An innovative 1950’s multistorey carpark in Bristol – the first of its kind in the UK to feature a continuous spiral parking ramp – is currently threatened with demolition, prompting C20 to submit a listing application and propose a potentially radical green solution to the changing demands of motoring in our cities.
The Rupert Street carpark was built by the Multidek Development Group between December 1959 and October 1960 to designs by the architect R. Jelinek-Karl and engineers G.C. Mander & Partners. Located close to the proposed inner ring road at Lewins Mead in the heart of the city’s rebuilt shopping and commercial centre, the 35,000 sq.ft site accommodates 6 decks of car parking for circa 550 cars.
Elliptical in plan and based on axis of 209ft and 129ft, the levels are linked by a continuous half-a-mile long ramp that spirals around a central lift and staircase block. The ramp rises at a relatively slight gradient of 1 in 32 on the straight and 1 in 60 on the outer curve, with a rise of 5ft over the length of one floor – or one half-circuit. At 56ft wide, it provides a central carriageway of 24ft which can accommodate two-way traffic and allows for 16ft by 6ft parking spaces either side.
A bold and sculptural building, this is a superb example of 1960s Brutalism that clearly expresses its function and structure, while being was a true innovator in the field of carpark design.
Green automotive architecture?
Rupert Street carpark is proposed for demolition to pave the way for redevelopment – as an all concrete structure, this would have a significant carbon cost. Plans were recently tabled for a new 21 storey student accomodation block on the site (if built, the second tallest structure in the city), incorporating ground floor retail and 450 car parking spaces – 100 fewer than is provided by the existing Rupert Street carpark. A planning application is expected in spring 2023.
Open source data on parking provision in the city indicates that there is still high demand for public car-parking in Bristol. Excluding the reservation-only parking at Cabot Circus shopping complex, Rupert Street carpark provides nearly 10% of all car parking spaces in the Central and Broadmead areas of Bristol. The City Council recently increased charges at its car parks and on-street bays in and around the city centre, as part of a sustained bid to persuade more people to ditch their cars and switch to more sustainable modes of transport, such as walking, cycling, public transport and park-and-ride. The Bristol Clean Air Zone also came into force in November 2022, as part of the Council’s efforts to meet the legal limits for traffic produced air pollution.
Such policy initiatives are to be welcomed, and C20 Society believes Rupert Street Car Park represents an ideal opportunity to adapt to the changing demands of vehicles our cities: Repurposing an historic example of automobile architecture as a dedicated storage and charging hub for electric and super low-emission vehicles. Bristol aims to achieve 100% ultra-low-emission-vehicle (ULEV) coverage by 2050. According to a 2019 report by the Schumacher Institute (download below), this would require between 6,000 and 23,000 charge points – the city currently has just 81. The report concedes that ‘Bristol’s streets do not tend to support public parking, or at least they were not built for it’ but that one solution, as seen in the likes of Oslo, San Francisco and Amsterdam, would be ‘the introduction of exclusive electric car parking lots in desirable city centre locations’.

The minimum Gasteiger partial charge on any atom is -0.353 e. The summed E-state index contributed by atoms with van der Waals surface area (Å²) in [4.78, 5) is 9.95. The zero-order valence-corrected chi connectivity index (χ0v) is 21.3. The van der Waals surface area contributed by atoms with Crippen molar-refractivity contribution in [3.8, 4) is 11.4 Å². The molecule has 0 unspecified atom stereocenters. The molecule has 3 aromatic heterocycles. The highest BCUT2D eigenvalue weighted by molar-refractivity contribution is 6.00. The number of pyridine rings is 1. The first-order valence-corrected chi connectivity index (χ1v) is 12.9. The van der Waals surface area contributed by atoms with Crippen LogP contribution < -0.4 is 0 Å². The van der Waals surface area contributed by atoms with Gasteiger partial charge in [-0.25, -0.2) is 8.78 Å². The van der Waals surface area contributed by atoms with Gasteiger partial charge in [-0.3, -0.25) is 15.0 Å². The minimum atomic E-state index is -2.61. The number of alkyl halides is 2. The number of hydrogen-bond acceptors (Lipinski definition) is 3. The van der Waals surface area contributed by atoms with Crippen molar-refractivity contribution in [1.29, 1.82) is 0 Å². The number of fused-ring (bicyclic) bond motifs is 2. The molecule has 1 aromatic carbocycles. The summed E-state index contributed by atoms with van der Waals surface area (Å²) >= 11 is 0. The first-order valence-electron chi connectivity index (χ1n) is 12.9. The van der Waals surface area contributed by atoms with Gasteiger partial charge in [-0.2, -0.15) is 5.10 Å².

The Schumacher Institute Report: Is Bristol Prepared for its Electric Car Revolution?
The Car is King
Multi-storey carparks (MSCPs) emerged in the early twentieth century and the first examples were fully enclosed with glazed windows. Ramps came into their own in the 1920s and were used to connect level or split-level decks. In the 1960s, the American-style open-deck MSCPs with exposed rooftop parking became the standard, and many were built in towns across England. The first open-deck MSCP with rooftop parking in England was reportedly that serving the Lower Precinct in Coventry (1959-60; demolished in 2000).
Rupert Street (1959-60) was an early open-deck MSCP and was the first in England to incorporate a continuous parking ramp (meaning that the ramp is integral to the parking deck). In ramped floor garages like Rupert Street, cars were parked on a gradient, flanking a central roadway. This type was popular because it made the most of the available space and was relatively inexpensive to build. The first example internationally was a carpark in Detroit built in 1922 to designs by Albert Kahn and which inspired Frank Lloyd Wright’s design of the Guggenheim Museum in New York (1956-59).
Only one dedicated postwar carpark is currently listed in England (Preston Bus Station, 1969), with two others incorporated within the listing of other buildings (Coventry Retail Market, 1958 and Cole & Brothers department store, Sheffield, 1963).
Contemporary news reports described the new Rupert Street car park as “exciting” and stated that “it has a genuine drama by being so obviously a 20th-century solution to a 20th-century problem. Some of the glamour which 100 years ago attached to the railways, then such potent symbols of man’s advance, attaches to this dramatic building catering for our own favourite method of transport. But it is important to realise that this drama is communicated only because the purpose the building serves–car parking–is expressed very clearly. Such boldness is never common”. (Bristol Evening Post, 23 November 1960).
A clear opportunity now presents itself to adapt this innovative 20th century structure to provide a green and exciting solution to a very 21st century problem.